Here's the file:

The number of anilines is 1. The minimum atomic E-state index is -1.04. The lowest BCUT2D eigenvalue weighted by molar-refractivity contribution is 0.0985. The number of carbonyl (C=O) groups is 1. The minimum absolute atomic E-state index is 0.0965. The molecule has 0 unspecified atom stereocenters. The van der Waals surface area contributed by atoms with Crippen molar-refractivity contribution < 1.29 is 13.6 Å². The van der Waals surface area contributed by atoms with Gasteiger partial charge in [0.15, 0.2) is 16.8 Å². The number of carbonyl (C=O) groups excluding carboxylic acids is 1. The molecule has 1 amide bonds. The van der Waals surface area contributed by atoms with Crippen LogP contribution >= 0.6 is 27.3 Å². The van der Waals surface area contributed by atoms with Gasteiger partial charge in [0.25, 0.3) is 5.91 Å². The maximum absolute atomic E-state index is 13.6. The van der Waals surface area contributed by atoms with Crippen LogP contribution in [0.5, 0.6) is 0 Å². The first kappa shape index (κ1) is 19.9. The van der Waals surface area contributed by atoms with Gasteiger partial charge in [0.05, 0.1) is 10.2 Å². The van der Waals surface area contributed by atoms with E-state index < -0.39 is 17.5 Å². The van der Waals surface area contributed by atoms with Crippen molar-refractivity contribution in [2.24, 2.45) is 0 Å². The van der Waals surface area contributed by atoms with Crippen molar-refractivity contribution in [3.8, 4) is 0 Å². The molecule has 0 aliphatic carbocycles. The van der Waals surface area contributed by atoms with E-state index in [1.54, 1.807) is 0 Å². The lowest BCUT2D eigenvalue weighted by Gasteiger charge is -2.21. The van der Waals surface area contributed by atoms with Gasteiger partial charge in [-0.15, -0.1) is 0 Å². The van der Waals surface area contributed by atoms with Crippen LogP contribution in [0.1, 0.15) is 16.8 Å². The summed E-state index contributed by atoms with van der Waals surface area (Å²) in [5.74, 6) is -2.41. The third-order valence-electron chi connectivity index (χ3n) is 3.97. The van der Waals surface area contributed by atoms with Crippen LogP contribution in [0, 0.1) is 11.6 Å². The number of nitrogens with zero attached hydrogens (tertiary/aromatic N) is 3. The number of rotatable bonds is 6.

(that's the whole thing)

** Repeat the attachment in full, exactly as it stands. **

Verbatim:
The number of anilines is 1. The minimum atomic E-state index is -1.04. The lowest BCUT2D eigenvalue weighted by molar-refractivity contribution is 0.0985. The number of carbonyl (C=O) groups is 1. The minimum absolute atomic E-state index is 0.0965. The molecule has 0 unspecified atom stereocenters. The van der Waals surface area contributed by atoms with Crippen molar-refractivity contribution < 1.29 is 13.6 Å². The van der Waals surface area contributed by atoms with Gasteiger partial charge in [0.15, 0.2) is 16.8 Å². The number of carbonyl (C=O) groups excluding carboxylic acids is 1. The molecule has 1 amide bonds. The van der Waals surface area contributed by atoms with Crippen LogP contribution >= 0.6 is 27.3 Å². The van der Waals surface area contributed by atoms with Gasteiger partial charge in [0.25, 0.3) is 5.91 Å². The maximum absolute atomic E-state index is 13.6. The van der Waals surface area contributed by atoms with Crippen LogP contribution in [0.5, 0.6) is 0 Å². The first kappa shape index (κ1) is 19.9. The van der Waals surface area contributed by atoms with Gasteiger partial charge in [0.05, 0.1) is 10.2 Å². The van der Waals surface area contributed by atoms with E-state index < -0.39 is 17.5 Å². The van der Waals surface area contributed by atoms with Crippen molar-refractivity contribution in [2.24, 2.45) is 0 Å². The van der Waals surface area contributed by atoms with Crippen molar-refractivity contribution in [3.8, 4) is 0 Å². The molecule has 0 aliphatic carbocycles. The van der Waals surface area contributed by atoms with E-state index in [1.54, 1.807) is 0 Å². The lowest BCUT2D eigenvalue weighted by Gasteiger charge is -2.21. The van der Waals surface area contributed by atoms with Gasteiger partial charge in [-0.15, -0.1) is 0 Å². The van der Waals surface area contributed by atoms with Crippen LogP contribution in [0.1, 0.15) is 16.8 Å². The summed E-state index contributed by atoms with van der Waals surface area (Å²) in [5.74, 6) is -2.41. The third-order valence-electron chi connectivity index (χ3n) is 3.97. The van der Waals surface area contributed by atoms with Crippen LogP contribution in [0, 0.1) is 11.6 Å². The number of nitrogens with zero attached hydrogens (tertiary/aromatic N) is 3. The number of rotatable bonds is 6.